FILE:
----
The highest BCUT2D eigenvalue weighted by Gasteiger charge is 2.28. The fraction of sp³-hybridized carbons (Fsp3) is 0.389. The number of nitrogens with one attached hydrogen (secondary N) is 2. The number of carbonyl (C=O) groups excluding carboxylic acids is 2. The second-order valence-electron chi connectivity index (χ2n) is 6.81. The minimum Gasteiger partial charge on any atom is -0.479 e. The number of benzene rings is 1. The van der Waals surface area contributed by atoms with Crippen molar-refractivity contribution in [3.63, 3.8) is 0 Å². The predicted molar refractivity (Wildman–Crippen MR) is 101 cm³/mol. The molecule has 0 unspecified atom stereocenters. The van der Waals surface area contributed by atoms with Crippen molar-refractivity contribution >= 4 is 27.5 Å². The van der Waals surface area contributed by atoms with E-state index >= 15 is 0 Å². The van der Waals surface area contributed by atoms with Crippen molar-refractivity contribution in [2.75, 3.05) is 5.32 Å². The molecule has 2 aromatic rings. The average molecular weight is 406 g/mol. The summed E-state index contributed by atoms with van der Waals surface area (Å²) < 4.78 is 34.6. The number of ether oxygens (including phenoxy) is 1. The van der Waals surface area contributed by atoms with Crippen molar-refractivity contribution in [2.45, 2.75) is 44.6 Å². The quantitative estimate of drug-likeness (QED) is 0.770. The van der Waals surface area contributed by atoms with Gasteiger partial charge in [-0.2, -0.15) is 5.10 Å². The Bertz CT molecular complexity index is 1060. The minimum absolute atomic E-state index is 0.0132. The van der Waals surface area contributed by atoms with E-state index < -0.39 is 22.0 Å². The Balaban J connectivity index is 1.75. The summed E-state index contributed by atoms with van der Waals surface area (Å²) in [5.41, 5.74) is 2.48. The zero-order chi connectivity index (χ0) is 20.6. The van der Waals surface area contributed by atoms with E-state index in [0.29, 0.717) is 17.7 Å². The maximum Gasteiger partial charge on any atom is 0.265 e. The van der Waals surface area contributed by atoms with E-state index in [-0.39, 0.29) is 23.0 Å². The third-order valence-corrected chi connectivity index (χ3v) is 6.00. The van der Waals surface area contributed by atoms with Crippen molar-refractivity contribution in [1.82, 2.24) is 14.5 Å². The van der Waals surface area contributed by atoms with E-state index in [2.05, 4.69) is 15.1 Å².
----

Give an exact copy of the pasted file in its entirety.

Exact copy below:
The highest BCUT2D eigenvalue weighted by Gasteiger charge is 2.28. The fraction of sp³-hybridized carbons (Fsp3) is 0.389. The number of nitrogens with one attached hydrogen (secondary N) is 2. The number of carbonyl (C=O) groups excluding carboxylic acids is 2. The second-order valence-electron chi connectivity index (χ2n) is 6.81. The minimum Gasteiger partial charge on any atom is -0.479 e. The number of benzene rings is 1. The van der Waals surface area contributed by atoms with Crippen molar-refractivity contribution in [3.63, 3.8) is 0 Å². The predicted molar refractivity (Wildman–Crippen MR) is 101 cm³/mol. The molecule has 0 unspecified atom stereocenters. The van der Waals surface area contributed by atoms with Crippen molar-refractivity contribution >= 4 is 27.5 Å². The van der Waals surface area contributed by atoms with E-state index >= 15 is 0 Å². The van der Waals surface area contributed by atoms with Crippen molar-refractivity contribution in [2.75, 3.05) is 5.32 Å². The molecule has 2 aromatic rings. The average molecular weight is 406 g/mol. The summed E-state index contributed by atoms with van der Waals surface area (Å²) < 4.78 is 34.6. The number of ether oxygens (including phenoxy) is 1. The van der Waals surface area contributed by atoms with Crippen molar-refractivity contribution in [2.45, 2.75) is 44.6 Å². The quantitative estimate of drug-likeness (QED) is 0.770. The van der Waals surface area contributed by atoms with Gasteiger partial charge in [-0.2, -0.15) is 5.10 Å². The Bertz CT molecular complexity index is 1060. The minimum absolute atomic E-state index is 0.0132. The van der Waals surface area contributed by atoms with E-state index < -0.39 is 22.0 Å². The Balaban J connectivity index is 1.75. The summed E-state index contributed by atoms with van der Waals surface area (Å²) in [5.41, 5.74) is 2.48. The zero-order chi connectivity index (χ0) is 20.6. The van der Waals surface area contributed by atoms with E-state index in [0.29, 0.717) is 17.7 Å². The maximum Gasteiger partial charge on any atom is 0.265 e. The van der Waals surface area contributed by atoms with E-state index in [-0.39, 0.29) is 23.0 Å². The third-order valence-corrected chi connectivity index (χ3v) is 6.00. The van der Waals surface area contributed by atoms with Crippen molar-refractivity contribution in [1.82, 2.24) is 14.5 Å². The van der Waals surface area contributed by atoms with E-state index in [2.05, 4.69) is 15.1 Å².